EThere is a lot that Wolfgang Maier likes about these World Ski Championships. The weather, the slopes, the accommodation up in Courchevel, and above all the hotelier’s cooking skills. The achievements of his athletes are not yet part of the sports board of the German Ski Association. The chef therefore didn’t have to conjure up a festive menu on Thursday, but ordinary home cooking was sufficient – in line with the performance of the German speed drivers in the Super-G.
Only Andreas Sander might have earned a little treat. In ninth place, Maier thought he had shown “a decent performance”. “But he gambled away a significantly better placement when entering the finish slope because he didn’t adapt enough to the terrain.” take away, he said. “I’ve found my set-up, can handle the snow extremely well, and the basic speed is there.” For Sander, who tends towards perfection, the time for tinkering and testing at this World Championship seems to be over.
Reflects World Cup season
From a German point of view, the rest was forgettable. Josef Ferstl dropped out, Romed Baumann was 27th, Simon Jocher was two places behind. However, he can claim extenuating circumstances because he only returned from a long injury break shortly before the World Cup. At a higher level, but similarly disappointed, this season’s high-flyer left the finish area. The Swiss Marco Odermatt, who had won four of six Super-G races this season and had never been worse than third, finished fourth empty-handed. Gold medalist James Crawford, on the other hand, had never won a Super-G before. The Canadian was a hundredth of a second quicker than Norway’s Aleksander Aamodt Kilde. Third was Frenchman Alexis Pinturault, who had already won the combination.
The performance of the German team is not a big surprise compared to the occupation of the top step of the podium, but reflects the previous World Cup season. Sometimes one came through, i.e. among the top ten, but the next step that the alpine division of the DSV had hoped for after the World Cup in Cortina two years ago did not materialize. At that time, Romed Baumann and Andreas Sander left with silver in Downhill and Super-G. After the Olympic Games in Beijing last year and this season, when there were no highlights, it seems as if the successes back then in the Dolomites were already the final point – instead of a milestone on the way up.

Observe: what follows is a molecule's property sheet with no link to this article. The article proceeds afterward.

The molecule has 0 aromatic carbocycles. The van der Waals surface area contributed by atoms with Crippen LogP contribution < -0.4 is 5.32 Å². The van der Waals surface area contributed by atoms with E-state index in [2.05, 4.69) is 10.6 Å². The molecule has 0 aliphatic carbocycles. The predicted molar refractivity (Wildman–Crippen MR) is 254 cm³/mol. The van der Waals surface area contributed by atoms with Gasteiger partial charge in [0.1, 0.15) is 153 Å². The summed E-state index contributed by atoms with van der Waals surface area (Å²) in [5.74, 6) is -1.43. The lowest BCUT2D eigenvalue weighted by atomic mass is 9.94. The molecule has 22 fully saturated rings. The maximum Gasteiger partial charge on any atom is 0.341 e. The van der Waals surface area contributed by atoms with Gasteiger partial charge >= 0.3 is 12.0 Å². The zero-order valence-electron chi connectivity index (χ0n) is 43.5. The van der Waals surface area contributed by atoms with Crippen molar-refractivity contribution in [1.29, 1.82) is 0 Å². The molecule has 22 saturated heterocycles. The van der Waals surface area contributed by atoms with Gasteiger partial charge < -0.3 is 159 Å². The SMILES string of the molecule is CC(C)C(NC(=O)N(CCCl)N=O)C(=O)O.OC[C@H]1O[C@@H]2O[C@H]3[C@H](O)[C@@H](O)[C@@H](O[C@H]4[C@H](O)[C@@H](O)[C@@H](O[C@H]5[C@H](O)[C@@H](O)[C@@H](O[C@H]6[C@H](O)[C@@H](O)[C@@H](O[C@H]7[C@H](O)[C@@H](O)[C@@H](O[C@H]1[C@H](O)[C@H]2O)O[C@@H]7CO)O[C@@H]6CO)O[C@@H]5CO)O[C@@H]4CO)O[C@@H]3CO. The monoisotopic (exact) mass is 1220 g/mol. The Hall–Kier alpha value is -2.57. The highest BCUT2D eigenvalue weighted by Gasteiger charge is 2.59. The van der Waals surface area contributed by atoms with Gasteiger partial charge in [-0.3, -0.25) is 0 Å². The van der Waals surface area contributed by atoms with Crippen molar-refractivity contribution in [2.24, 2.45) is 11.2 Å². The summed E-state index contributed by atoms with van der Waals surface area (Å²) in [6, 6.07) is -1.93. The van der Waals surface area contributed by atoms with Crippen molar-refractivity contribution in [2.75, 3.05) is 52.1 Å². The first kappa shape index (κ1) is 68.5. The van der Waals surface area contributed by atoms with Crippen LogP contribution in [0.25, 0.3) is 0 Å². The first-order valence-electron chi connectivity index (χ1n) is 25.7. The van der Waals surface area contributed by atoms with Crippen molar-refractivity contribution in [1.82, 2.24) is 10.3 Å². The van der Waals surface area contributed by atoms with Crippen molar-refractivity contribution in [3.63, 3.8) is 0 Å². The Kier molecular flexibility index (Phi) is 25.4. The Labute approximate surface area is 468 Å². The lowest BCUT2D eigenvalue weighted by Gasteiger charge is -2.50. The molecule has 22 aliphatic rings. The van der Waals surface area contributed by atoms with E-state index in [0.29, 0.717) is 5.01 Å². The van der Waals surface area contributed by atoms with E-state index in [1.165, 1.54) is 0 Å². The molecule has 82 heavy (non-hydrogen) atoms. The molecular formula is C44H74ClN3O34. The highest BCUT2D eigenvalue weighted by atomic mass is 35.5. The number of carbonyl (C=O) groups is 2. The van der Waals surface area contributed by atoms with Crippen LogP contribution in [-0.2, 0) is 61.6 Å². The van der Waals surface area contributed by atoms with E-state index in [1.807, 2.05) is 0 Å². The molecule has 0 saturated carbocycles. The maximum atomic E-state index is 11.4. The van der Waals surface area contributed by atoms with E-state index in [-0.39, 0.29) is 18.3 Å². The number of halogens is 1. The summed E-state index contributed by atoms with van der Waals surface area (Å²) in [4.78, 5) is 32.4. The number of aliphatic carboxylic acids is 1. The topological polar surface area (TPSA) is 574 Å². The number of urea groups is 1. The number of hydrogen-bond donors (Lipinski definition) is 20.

“We’re missing a bit of killers from time to time,” Maier said. On the one hand, it is certainly due to the personality structure of the athletes, but on the other hand, the DSV sports director also wonders whether types “who have the character to suppress the risk and are only focused on the result” can also be trained. Maier refers to the Norwegians, who let their talents compete against each other very early on – and regularly bring winners into the World Cup. Before Kjus and Aamodt, then Svindal and Jansrud and now Kilde and some very fast slalom runners. “We place more value on technical training,” said Maier. Maybe it needs to be sharpened, he says.
For the current team, he believes, it’s not too late to develop “that competitive gene”. Especially when Thomas Dreßen, an athlete who has already proven to have the killer qualities demanded by Maier, can return to the top of the world after his injury.
The team that followed the example of the Germans two years ago could serve as a role model. Like the DSV, the Canadians had to build up a downhill team again. “They worked their way up to the top of the world with a certain vehemence,” says Maier – and overtook the Germans in the process. Maybe also because Canada has a downhill driver in Crawford who knew exactly what was important on Thursday. “He had the optimal timing and the risk that you have to take if you want to be at the front,” Maier stated – in contrast to his runners.
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